Many pilots deal with this question very frequently. Many flying neophytes are frequently concerned about their chances of coming back from their journey aloft. So, how safe is flying? Well, it depends on how you look at it.
There is a famous quote familiar to all aviators:
“Aviation in itself is not inherently dangerous. But to an even greater degree than the sea, it is terribly unforgiving of any carelessness, incapacity, or neglect.”
– Captain A.G. Lamplugh
That says it all. Life itself is risky. When you wake up in the morning, you do not know if you’ll slip and break your neck in the bathroom, a tree limb will fall on you, or if a tractor-trailer will plow into you during your commute. You have to live your life as you see fit, either in fear or in joy.
Now, there are certain professions that are considered riskier than others. Combat tops the list. No matter how well-trained and safe the soldier is, there is always a bullet or artillery shell that has his name on it. How about construction? One wrong step or distraction, and, well, you can guess. One can go on and on with speculation about many different “dangerous” professions.
There are many different areas of aviation, each with their own risks. Airline flights are statistically the safest, with private aviation being the least safe, statistically speaking of course. The National Transportation Safety Board has the most recent accident statistics. With regards to private (general) aviation. The Nall report has the most recent data.
When accidents occur, they follow two major themes, and no, “pilot error” is not one of them. They are fuel mismanagement and flight into bad weather. Structural failure and accidents due to engine failures are extremely rare. Despite a couple of newsworthy events, mid-air collisions are also quite rare. The first two themes can be considered carelessness, incapacity, and neglect.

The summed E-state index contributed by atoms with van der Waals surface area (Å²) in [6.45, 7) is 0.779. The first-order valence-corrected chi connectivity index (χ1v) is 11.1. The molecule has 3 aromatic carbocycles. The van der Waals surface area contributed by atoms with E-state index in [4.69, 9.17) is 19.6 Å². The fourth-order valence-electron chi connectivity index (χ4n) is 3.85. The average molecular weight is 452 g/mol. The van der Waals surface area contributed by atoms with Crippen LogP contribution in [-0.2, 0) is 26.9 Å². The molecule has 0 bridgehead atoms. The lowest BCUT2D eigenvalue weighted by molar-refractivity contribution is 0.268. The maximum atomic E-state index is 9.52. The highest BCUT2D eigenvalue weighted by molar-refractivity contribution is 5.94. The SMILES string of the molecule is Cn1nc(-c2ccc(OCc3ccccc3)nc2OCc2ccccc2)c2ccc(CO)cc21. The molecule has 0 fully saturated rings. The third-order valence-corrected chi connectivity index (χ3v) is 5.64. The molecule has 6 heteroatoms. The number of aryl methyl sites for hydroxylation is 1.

Fuel mismanagement is simply not checking the gauges or trying to go farther than the fuel tank allows. Pilots sometimes fall victim to a phenomenon called get-there-itis. A pilot who is forced to land due to fuel exhaustion most likely bypassed several airports where he could get fuel simply because he was pressured to get to his destination. Another scenario involves not knowing how to read the fuel gauges, or not knowing how to switch tanks, which can be complex in some airplanes as John Denver discovered to his demise.
Flight into bad weather involves a chain of bad decisions starting with the decision to take off into questionable weather in the hopes that it will improve. As the weather worsens, the pilot, again bypassing several perfectly good airports, flies lower and lower below the clouds and hits terrain, or loses control of the airplane because he is not properly trained to fly with his instruments. This is what happened to John F. Kennedy, Jr.
A third common reason for airplanes falling out of the sky involves improper loading. An airplane must be loaded properly or it won’t fly properly. A car on a highway isn’t trying to fight gravity. An airplane getting off the ground is. If you try to load a couple of buffalo into a small airplane, it will just cause problems.
So, is flying dangerous, or is it simply unforgiving of error? This article didn’t cover every aspect of risks within aviation, but the bottom line is that for a pilot, the daily commute can be riskier than his job. The pilot is in control of his airplane. He is not in control of the driver texting in the car next to him.
You can rest assured that if you ask a professional pilot for a ride in an airplane, the tanks will be full, the weather will be great, and he will ask you how much you weigh (and add 20 pounds to that). Professional pilots are cautious, conservative, and good at what they do. Don’t let naïvety and the small percentage of careless pilots make you nervous about experiencing the joy of flight.